Simplifying lake with 200,000 nodes

There is a lake in northern Quebec, Canada that is comprised of 735 ways and 207982 nodes. This is causing pretty severe performance issues when the lake is loaded in JOSM, and since the lake is part of several boundaries and I’ve been doing boundary work in Quebec I’ve been seeing it a lot. I also imagine it causes extra work for anyone making tiles or doing other calculations. I’d really like to simplify these ways.

Actually doing the work in JOSM is super easy, just a few steps: Download the lake, select the ways, then Tools>Simplify Way. I’ve actually already done it and it give the following result, when simplifying to the default 3m accuracy:
735 ways
1528.2 miles
207982 → 64576 nodes
143,406 nodes removed or 69% (nice)

Screenshot from 2023-03-23 13-01-26
Screenshot from 2023-03-23 13-01-34

There are other lakes in the area drawn similarly. I estimate that I’d be deleting at least 200,000 nodes between them.

My only concern is that the change is very large. JOSM offers/requires breaking it into chunks of 1,000 or 10,000 but that’s still going to be 20 or 200 changes submitted. Is there some better way of submitting a change like this? Or anything else I should be aware of before submitting?


I have the feeling that it is oversimplified?
look more than 3 metres from node to node?


It also looks to me like it got too far and geometry is now of worse quality.

What is on top seems fine to me.


have you tried reporting it via Help → Report bug in JOSM (if not reported already)

I have run into severe performance issues few times and JOSM developers looked at relevant code and improved it so performance issue went away (obviously sometimes things will have no low-hanging fruit and you may just need more RAM)


I believe 3m means that no point on the way will move by more than 3m. It is described as “maximum error”.

You’re right, it is reducing detail. But the new level of detail is totally fine for any lake, especially for this one which is extremely remote. And also very large.

If someone mapped 200,000 individual trees up here that would be considered a waste and they would probably get deleted. I see these nodes on the lake like that. These are 200,000 extra nodes that are technically adding detail but in reality provide no extra value and come with a huge cost.

current one also is, and if I would encounter image below I would manually make it more detailed

and while mapping something less detailed is fine, but removing reasonable detail is not a good idea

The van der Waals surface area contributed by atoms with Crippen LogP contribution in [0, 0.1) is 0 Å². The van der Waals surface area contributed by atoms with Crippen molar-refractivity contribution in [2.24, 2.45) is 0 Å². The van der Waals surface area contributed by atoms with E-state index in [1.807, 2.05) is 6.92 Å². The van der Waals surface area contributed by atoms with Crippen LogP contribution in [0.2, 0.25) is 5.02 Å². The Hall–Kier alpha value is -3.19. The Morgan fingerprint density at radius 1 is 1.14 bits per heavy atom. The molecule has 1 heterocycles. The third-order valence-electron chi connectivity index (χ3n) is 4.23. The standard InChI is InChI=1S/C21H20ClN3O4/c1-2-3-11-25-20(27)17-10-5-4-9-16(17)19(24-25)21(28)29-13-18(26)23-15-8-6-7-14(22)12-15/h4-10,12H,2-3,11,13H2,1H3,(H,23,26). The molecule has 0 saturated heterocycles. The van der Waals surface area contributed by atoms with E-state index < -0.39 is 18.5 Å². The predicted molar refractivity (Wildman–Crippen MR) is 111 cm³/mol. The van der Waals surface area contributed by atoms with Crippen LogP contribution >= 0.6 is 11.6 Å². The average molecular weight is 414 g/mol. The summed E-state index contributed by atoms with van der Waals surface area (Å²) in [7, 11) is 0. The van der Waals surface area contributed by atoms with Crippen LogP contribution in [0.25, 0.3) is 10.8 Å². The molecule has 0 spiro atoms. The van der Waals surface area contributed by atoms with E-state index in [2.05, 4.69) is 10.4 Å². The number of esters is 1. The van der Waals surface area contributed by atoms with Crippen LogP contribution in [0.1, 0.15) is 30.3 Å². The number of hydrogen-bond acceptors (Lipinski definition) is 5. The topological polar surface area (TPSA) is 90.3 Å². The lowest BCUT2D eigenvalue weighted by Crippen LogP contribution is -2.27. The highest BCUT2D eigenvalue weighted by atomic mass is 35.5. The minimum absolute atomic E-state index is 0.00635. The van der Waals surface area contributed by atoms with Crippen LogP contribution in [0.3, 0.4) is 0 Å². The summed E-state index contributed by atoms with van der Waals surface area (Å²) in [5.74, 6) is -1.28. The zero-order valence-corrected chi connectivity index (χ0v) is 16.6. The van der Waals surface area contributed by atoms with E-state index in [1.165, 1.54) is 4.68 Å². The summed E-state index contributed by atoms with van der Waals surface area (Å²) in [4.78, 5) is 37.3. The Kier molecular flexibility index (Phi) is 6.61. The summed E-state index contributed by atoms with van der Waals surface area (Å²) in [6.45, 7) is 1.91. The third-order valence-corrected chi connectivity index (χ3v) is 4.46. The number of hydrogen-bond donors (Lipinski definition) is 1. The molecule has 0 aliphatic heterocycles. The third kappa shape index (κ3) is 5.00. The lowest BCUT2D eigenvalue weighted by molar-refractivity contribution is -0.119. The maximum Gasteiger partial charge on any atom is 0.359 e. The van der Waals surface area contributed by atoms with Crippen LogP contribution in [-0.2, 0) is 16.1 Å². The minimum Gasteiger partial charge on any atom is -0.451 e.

on image you have chosen there is a noticeable reduction of detail - and according to aerial old version matched better, it was not fake/outdated detail

That is not a valid reason to reduce data quality. Either new version has no real data loss then it is fine, or actual data is lost and it is not a good idea.


Maybe it would be good to try to contact the previous user who drew it and try to agree on optimising it?

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I can easily adjust the maximum error used by the simplify ways tool. I couldn’t find the same spot as before but here’s a similar one, this time at 1.5m:

At this detail, I would still be deleting 53% of nodes on these ways. That’s 110,000 nodes on this lake, probably up to 150,000 including the others.

Back to my original question, is there anything I need to know or do before deleting this many nodes?

I did the math: 1530 / 207982 = .007 mile/node
.007 × 1,6 × 1000 = 12 meter/node

That’s not so bad for a lake with curved banks.
I do agree that the lake is huge and it is a very large number of nodes.

Réservoir Manicouagan 250 km to the east has 1719 km bank and 9654 nodes.
That’s 178 meter/node

Réservoir Manicouagan

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When I use the JOSM simplify way feature on over-noded objects I typically set the maximum error to 0.5 meters or lower. This can remove any excess nodes without noticeably changing the shapes of the object at typical maximum map zoom levels. If that threshold doesn’t remove any nodes, I leave the object alone. Large complex objects are a problem in OSM. For example, Tongass National Forest won’t even load in the web interface. However, I don’t think the solution to this problem should be to overly simplify the geometry.


Assuming the max of 2000 nodes, 1899 nodes or less in a member not flagged by OSM Inspector, it seems 735 for the lake outline is very high when it can be done in say 110-120. It may help performance during retrieval of the full MP outline. I recently did a fix on a reserve sea area of 2000 plus members on the french/italian coast and it took forever with JOSM. Saved it as a data set would i ever have to revisit and not a week later it paid off as a little islet was added.

that seems a good threshold

can you try this one?

I would ask also local community in case of edits on this scale